A number of years have past since I viewed the movie To Kill A Mockingbird. What memories I have of watching that story unfold in grainy black & white include a lingering sense of appreciation for the knowledge, elegantly restrained and borne with certain dignity, that Gregory Peck so aptly conveys. He was a good actor.
It’s come to my attention that many readers of the newly published Go Set A Watchman are very upset, shocked and pissed off actually, that the older version of Atticus Finch is a prejudiced old prick — what happened? Why did he change so drastically? Fiction lovers are overwrought. Lots of negative statements have been made.
I’m a bit puzzled over this, and wonder if many of these fans of the younger Atticus are confusing him with the Gregory Peck version. Did the movie skip over a few key details? Was the novel not as obvious in its portrayal as I perceived it to be?
In order to find those answers, I have been reading through To Kill A Mockingbird again … I will probably seek out a copy of the film in the coming week as well, but meanwhile, I am shuffling through book reviews published in the summer of 1960. The varied opinions of first readers of that book are quite interesting — and not all that varied. So far I’ve yet to find evidence that any of the original reviewers missed the complex subtleties of Harper Lee’s tale.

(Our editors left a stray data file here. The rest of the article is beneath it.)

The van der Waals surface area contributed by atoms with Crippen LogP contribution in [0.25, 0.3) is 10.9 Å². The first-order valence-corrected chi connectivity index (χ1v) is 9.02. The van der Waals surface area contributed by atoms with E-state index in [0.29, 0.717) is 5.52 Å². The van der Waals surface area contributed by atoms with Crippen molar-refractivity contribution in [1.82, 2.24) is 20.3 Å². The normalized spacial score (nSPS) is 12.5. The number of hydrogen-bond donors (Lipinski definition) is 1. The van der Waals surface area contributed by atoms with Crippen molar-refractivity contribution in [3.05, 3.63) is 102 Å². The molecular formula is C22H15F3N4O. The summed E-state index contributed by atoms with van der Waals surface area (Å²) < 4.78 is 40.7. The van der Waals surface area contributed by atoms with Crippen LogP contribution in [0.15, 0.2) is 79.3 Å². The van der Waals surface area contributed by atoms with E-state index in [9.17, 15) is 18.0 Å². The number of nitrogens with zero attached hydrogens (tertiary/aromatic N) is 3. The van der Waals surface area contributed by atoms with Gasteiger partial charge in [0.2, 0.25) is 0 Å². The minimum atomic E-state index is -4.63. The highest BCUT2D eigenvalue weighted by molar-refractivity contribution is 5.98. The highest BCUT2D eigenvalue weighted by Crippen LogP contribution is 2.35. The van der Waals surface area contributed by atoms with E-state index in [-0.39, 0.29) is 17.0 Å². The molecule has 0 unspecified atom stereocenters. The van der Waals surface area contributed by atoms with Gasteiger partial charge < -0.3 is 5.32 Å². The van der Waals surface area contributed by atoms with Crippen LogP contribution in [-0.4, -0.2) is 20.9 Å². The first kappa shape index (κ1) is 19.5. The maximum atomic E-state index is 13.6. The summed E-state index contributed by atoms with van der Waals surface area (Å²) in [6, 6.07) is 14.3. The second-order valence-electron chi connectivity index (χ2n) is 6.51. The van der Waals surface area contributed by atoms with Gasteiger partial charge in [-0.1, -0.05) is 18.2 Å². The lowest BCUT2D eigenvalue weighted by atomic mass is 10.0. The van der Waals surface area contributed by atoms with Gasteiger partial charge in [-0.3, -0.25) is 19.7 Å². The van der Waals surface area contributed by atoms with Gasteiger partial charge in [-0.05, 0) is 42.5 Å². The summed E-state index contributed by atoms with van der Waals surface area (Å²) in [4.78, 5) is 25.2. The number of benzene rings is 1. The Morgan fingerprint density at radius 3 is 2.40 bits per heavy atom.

The Chicago Tribune’s review was published July 17, 1960, and is the earliest take on the book I’ve read, thus far. I thought these statements profound:
The style is bright and straightforward; the unaffected young narrator uses adult language to render the matter she deals with, but the point of view is cunningly restricted to that of a perceptive, independent child, who doesn’t always understand fully what’s happening, but who conveys completely, by implication, the weight and burden of the story.
This is in no way a sociological novel. It underlines no cause. It answers no questions. It offers no solutions. It proposes no programs. It is simply an excellent piece of storytelling, which on the way along suggests that there are in Maycomb, Ala., persons of good will in whom love and generous loyalty supersede law, and others in whom meanness — along with envy and fear — breeds lying persecution, under law.
Imagine the skill of such a writer — the ability to limit the perspective of the narrator, a child narrator, and still be able to convey “by implication, the weight and burden of the story”. Wow.
I left the book marveling over that skill and absolutely humbled and troubled by the burden of the story: Although I don’t recall if the term was ever employed, Atticus was a “gentleman” by his definition of the word; but was he really unfettered by the terrible prejudices portrayed by other characters in the story? I don’t think so. I think that’s one of the points the Tribune’s reviewer intended to make when describing Scout as a child “who doesn’t always understand fully what’s happening”.
Who’s reading along with me so far? I’ve just gotten to the part of the story in which Scout learns Atticus has that new controversial client.